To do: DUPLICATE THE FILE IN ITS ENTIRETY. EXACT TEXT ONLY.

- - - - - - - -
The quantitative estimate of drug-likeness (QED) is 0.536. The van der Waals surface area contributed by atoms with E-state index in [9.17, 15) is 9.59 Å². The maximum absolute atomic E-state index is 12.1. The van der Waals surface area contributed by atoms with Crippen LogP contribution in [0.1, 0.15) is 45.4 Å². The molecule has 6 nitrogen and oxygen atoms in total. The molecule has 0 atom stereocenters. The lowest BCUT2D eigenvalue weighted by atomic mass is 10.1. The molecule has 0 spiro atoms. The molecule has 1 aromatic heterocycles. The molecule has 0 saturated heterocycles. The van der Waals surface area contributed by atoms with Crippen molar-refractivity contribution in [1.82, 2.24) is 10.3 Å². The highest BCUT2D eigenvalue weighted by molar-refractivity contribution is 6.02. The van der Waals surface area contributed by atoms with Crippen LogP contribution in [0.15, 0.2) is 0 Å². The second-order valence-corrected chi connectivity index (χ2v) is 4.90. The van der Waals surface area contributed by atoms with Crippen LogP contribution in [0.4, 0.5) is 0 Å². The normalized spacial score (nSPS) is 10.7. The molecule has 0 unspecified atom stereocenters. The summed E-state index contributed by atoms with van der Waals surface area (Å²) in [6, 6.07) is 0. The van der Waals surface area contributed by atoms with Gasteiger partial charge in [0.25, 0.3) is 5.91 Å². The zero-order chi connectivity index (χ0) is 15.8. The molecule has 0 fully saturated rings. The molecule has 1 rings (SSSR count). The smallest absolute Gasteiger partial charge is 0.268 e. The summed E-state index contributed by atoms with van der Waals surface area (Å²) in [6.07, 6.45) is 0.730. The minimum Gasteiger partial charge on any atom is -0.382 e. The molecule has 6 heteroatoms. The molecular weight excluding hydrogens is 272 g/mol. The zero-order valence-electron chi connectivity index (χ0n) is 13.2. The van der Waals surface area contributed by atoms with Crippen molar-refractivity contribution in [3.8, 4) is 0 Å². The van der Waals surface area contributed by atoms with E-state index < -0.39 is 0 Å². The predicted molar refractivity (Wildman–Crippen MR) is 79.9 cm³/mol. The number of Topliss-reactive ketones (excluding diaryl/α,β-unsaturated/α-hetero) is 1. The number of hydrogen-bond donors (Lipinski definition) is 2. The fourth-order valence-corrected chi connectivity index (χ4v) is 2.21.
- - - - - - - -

The quantitative estimate of drug-likeness (QED) is 0.536. The van der Waals surface area contributed by atoms with E-state index in [9.17, 15) is 9.59 Å². The maximum absolute atomic E-state index is 12.1. The van der Waals surface area contributed by atoms with Crippen LogP contribution in [0.1, 0.15) is 45.4 Å². The molecule has 6 nitrogen and oxygen atoms in total. The molecule has 0 atom stereocenters. The lowest BCUT2D eigenvalue weighted by atomic mass is 10.1. The molecule has 0 spiro atoms. The molecule has 1 aromatic heterocycles. The molecule has 0 saturated heterocycles. The van der Waals surface area contributed by atoms with Crippen molar-refractivity contribution in [1.82, 2.24) is 10.3 Å². The highest BCUT2D eigenvalue weighted by molar-refractivity contribution is 6.02. The van der Waals surface area contributed by atoms with Crippen LogP contribution in [0.15, 0.2) is 0 Å². The second-order valence-corrected chi connectivity index (χ2v) is 4.90. The van der Waals surface area contributed by atoms with Crippen LogP contribution in [0.4, 0.5) is 0 Å². The normalized spacial score (nSPS) is 10.7. The molecule has 0 unspecified atom stereocenters. The summed E-state index contributed by atoms with van der Waals surface area (Å²) in [6, 6.07) is 0. The van der Waals surface area contributed by atoms with Gasteiger partial charge in [0.25, 0.3) is 5.91 Å². The zero-order chi connectivity index (χ0) is 15.8. The molecule has 0 fully saturated rings. The molecule has 1 rings (SSSR count). The smallest absolute Gasteiger partial charge is 0.268 e. The summed E-state index contributed by atoms with van der Waals surface area (Å²) in [6.07, 6.45) is 0.730. The minimum Gasteiger partial charge on any atom is -0.382 e. The molecule has 6 heteroatoms. The molecular weight excluding hydrogens is 272 g/mol. The zero-order valence-electron chi connectivity index (χ0n) is 13.2. The van der Waals surface area contributed by atoms with Crippen molar-refractivity contribution in [3.8, 4) is 0 Å². The van der Waals surface area contributed by atoms with E-state index < -0.39 is 0 Å². The predicted molar refractivity (Wildman–Crippen MR) is 79.9 cm³/mol. The number of Topliss-reactive ketones (excluding diaryl/α,β-unsaturated/α-hetero) is 1. The number of hydrogen-bond donors (Lipinski definition) is 2. The fourth-order valence-corrected chi connectivity index (χ4v) is 2.21.